Follow me @Sharon Mary and my page @Thought Symphony on Facebook.

I’d love to connect with you, and help you if I can!

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Why is my toddler (Yr 1-3) hitting/ biting/ throwing/ kicking/ pulling hair?

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Our 2 year old son seems to be very aggressive – hitting, pushing and biting us and others. It’s embarrassing when he hits others, and it makes me angry when he hits. It’s getting out of control, and we don’t know what to do?

A concerned mother

As a parenting coach, who speaks with Moms daily, the first thing I can assure this mother who’s just as concerned as you, is that – this behavior is very common among toddlers aged 1-3 years.

Parents often complain that their toddler hits one or both parents, or the nanny, or the grandparents. Other complaints include that the child often hits himself, hits his head with hands, or bangs his head against the wall or floor and hits other children “for no reason”. I hear similar complaints about biting and pulling hair, and also that the child is always throwing things or kicking “in anger”. If you’re reading this article, you would have experienced one or more of the above behaviors with your child.

Often as parents, we are taken by surprise when our child hits/bites us for the first time. We feel embarrassed when our child hits someone else in our presence, or when others complain about his hitting behavior. When he throws things at us or pulls another child’s hair – we feel clueless about WHY is he doing this?

We try to deal with the behavior in the best way we know, and yet, when our child continues expressing himself aggressively in socially unacceptable ways – we feel that we’ve failed as parents!

I see you, and I feel you! And I want to assure you that:

  • By the end of this blog post, you will know the WHY behind this behaviour. This knowledge  will help you meet your child where he is, and connect with him deeply before you try to correct his behavior.
  • And then, I will direct you to well-researched resources that will help you with the exact action plan & strategies to help you and your child overcome aggressive behavior peacefully. 

Read on, if you’re ready!

Here are FIVE things every parent needs to know about WHY their child is indulging in aggressive behavior like hitting/ biting/ throwing/ kicking/ pulling hair?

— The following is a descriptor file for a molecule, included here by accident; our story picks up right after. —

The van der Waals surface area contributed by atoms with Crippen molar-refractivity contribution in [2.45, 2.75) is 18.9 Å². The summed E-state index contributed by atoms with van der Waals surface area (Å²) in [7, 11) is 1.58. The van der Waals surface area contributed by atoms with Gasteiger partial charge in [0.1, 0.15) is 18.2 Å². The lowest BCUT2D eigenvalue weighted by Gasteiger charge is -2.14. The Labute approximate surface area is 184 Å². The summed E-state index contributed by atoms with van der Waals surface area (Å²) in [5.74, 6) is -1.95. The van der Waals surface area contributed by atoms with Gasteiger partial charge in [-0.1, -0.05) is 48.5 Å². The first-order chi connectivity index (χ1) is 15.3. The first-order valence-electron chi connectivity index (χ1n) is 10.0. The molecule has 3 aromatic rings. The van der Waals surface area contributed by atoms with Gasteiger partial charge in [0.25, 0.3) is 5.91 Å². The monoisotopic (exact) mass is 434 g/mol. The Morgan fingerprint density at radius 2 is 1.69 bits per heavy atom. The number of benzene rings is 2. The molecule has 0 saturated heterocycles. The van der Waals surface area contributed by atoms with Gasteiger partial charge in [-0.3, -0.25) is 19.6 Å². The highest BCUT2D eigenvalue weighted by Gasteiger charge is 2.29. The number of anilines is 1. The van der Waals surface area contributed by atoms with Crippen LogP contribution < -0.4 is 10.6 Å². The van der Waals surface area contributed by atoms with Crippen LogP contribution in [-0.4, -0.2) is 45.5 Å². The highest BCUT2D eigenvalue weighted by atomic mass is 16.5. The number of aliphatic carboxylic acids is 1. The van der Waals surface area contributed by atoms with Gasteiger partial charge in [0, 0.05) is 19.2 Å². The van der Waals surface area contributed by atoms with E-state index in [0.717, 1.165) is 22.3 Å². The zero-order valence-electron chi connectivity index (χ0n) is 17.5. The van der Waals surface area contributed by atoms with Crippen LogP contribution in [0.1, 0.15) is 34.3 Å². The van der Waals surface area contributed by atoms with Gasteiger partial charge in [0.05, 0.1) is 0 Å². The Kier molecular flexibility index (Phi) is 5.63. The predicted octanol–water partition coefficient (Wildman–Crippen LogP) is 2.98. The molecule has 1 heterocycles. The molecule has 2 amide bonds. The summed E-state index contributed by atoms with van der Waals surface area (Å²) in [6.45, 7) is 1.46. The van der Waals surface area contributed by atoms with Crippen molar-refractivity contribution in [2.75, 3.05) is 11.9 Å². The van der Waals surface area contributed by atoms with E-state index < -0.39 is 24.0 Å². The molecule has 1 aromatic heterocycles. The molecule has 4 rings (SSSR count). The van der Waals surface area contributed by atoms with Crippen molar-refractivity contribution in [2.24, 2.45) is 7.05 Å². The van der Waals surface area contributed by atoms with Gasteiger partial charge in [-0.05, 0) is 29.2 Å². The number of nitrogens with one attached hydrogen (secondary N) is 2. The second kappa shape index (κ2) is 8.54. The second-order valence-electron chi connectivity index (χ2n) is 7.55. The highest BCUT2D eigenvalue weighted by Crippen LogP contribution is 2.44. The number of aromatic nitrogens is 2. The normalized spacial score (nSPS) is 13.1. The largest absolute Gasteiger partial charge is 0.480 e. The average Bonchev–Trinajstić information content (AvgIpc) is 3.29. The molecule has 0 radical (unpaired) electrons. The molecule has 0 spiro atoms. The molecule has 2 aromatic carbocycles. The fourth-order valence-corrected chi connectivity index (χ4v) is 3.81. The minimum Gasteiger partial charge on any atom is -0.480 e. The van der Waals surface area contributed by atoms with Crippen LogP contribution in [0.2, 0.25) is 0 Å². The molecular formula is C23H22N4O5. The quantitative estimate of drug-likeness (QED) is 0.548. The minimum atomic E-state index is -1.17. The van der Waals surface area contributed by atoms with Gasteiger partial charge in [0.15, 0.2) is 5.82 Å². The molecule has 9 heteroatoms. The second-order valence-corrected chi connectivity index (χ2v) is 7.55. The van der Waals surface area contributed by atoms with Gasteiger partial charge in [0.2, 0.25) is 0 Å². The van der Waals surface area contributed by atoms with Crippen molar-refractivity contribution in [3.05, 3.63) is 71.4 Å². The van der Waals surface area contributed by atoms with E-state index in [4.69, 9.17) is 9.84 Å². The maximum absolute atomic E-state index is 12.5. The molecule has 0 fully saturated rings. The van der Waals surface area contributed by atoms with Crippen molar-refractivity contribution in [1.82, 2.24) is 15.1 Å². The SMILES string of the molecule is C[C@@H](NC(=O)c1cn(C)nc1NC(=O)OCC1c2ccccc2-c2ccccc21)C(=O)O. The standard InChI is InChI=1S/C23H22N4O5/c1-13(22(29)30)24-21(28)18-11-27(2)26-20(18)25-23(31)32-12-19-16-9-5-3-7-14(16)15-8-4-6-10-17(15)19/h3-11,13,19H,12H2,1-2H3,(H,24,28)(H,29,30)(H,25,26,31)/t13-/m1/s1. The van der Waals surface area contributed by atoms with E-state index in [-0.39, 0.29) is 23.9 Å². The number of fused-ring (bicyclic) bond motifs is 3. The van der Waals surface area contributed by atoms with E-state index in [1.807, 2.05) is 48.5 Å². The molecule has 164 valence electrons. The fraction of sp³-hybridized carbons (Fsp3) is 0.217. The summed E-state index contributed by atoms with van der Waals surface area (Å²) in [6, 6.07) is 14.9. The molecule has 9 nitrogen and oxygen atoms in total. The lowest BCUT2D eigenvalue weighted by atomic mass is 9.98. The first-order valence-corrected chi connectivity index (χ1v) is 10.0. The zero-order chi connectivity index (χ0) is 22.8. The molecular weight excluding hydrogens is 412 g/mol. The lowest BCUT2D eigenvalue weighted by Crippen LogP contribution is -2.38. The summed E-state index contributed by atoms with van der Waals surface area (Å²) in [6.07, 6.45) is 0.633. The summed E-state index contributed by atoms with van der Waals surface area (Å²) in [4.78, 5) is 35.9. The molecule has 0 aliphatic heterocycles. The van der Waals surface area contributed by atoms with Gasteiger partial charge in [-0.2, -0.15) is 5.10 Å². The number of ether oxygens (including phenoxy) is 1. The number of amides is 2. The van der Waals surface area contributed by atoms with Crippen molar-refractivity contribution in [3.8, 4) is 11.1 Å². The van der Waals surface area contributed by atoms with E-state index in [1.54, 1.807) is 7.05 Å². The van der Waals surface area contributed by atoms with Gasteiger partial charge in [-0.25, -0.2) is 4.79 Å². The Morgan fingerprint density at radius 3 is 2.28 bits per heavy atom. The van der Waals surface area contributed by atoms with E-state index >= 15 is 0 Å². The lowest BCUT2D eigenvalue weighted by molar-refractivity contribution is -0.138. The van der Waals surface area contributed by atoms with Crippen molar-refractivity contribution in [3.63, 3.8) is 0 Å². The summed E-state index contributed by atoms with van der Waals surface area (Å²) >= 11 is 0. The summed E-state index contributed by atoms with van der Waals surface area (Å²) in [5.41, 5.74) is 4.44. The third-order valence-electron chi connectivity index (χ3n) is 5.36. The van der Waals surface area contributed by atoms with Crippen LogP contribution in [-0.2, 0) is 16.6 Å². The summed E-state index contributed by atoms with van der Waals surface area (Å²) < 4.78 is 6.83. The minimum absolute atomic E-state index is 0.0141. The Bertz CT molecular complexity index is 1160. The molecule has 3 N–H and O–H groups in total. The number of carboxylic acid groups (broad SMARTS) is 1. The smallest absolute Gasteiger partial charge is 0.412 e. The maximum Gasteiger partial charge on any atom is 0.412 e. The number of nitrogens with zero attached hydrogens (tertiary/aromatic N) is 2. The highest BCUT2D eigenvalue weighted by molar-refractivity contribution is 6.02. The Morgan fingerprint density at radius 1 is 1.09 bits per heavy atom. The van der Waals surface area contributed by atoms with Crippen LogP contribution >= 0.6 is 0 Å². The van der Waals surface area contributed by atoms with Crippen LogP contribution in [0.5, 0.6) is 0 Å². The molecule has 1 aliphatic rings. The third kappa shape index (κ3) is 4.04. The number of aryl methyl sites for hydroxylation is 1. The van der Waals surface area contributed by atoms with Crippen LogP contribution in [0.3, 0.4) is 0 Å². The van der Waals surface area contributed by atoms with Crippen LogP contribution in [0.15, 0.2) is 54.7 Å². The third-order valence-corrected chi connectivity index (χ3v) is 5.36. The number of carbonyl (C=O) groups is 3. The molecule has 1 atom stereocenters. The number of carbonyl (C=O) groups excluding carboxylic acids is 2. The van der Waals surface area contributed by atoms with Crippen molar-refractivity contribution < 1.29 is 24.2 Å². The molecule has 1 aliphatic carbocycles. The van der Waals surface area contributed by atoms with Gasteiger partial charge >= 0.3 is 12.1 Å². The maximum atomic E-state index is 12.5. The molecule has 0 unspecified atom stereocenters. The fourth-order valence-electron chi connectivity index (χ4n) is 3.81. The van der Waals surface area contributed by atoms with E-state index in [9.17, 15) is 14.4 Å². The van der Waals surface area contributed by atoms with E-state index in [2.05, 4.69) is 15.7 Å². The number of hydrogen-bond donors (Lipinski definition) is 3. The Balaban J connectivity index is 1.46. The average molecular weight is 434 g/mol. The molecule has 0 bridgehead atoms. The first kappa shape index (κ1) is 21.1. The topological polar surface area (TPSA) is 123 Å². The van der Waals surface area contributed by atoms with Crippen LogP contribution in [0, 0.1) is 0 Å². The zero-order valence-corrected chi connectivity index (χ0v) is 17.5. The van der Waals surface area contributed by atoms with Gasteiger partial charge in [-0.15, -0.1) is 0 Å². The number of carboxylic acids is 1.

1. It’s not intentional

As much as it might seem that your child is acting this way on purpose, that he’s doing it intentionally, to make you angry – trust me, he’s not. A toddler is a little baby with relatively more physical and verbal skills. That’s all. He’s not cognitively developed enough to pre-meditate, plan and act in ways to manipulate you. So, if you’ve been feeling this way about your child, just strike that out right away. And give your child the benefit of doubt that he deserves.

2. It’s usually experimentative

Toddlers are little scientists who are always in action – creating new experiments, observing the results and archiving their analyses of the situation for future reference. Most of the time, hitting/ biting/ throwing/ kicking/ pulling hair is just to see what happens? As silly as it might sound, this is a serious ‘experiment’ for your child. The way the other person responds is the ‘result’ he’s looking for. And based on that result, they often have the ‘urge’ to repeat the experiment (maybe with the same/different persons) to just see if the results are consistent, or they may decide to move on to something new. 

At times, your toddler might have seen someone hit / push, or might have been hit or pushed by someone. Now, the little scientist is just curious to know how it feels when he does it, how do others react (“so I can do the same when someone hits me!”)

3. When it’s not an experiment, it’s just an impulse

Your toddler’s brain is still developing. Parts of the frontal cortex / higher brain required for impulse control and rational thinking develop gradually through life and are fully developed only when the child reaches adulthood. In simpler terms, your toddler lacks impulse control.

However, the lower brain AKA the reptilian brain is completely developed, and that’s the reason your toddler often acts more like an animal (hitting & biting) rather than a socially sophisticated human being. (No offense intended, it’s just scientifically correct!).

So, make peace with the fact that aggressive behavior arises out of impulse in a toddler, which they cannot control without help from you or another caring elder. (I’ll tell how you can help your child with impulse control – here)

Often parents find that their child hits someone and smiles or laughs, as if he’s deriving some evil pleasure out of this. But experts say that, the smile is usually out of embarrassment or discomfort for not being able to control themselves, thereby unintentionally hurting someone. It’s a sign of their innocence & helplessness.

Some parents complain that their child bit them in the midst of an enjoyable cuddle. That seems very odd and offensive, right!? But it’s just that your little tot had a gush of STRONG (happy) EMOTIONS in his brain, which he could not handle; and the bite was an act by his (immature) brain to release the emotional pressure! So, please be kind! The same is true if he experiences an overwhelming gush of negative emotions, which I explain below.

4. There are TRIGGERS which lead to the impulse to hit, bite, kick, pull or throw

There are 3 alarm systems in your child’s brain which are triggered by Rage / Fear / Pain. So, anything that can cause your child to feel anger, fear or pain will activate these alarm systems, which in turn activates the instinctive & less rational ‘fight-flight-freeze’ responses. Go back and think about those situations where your child acted out aggressively – what was the trigger?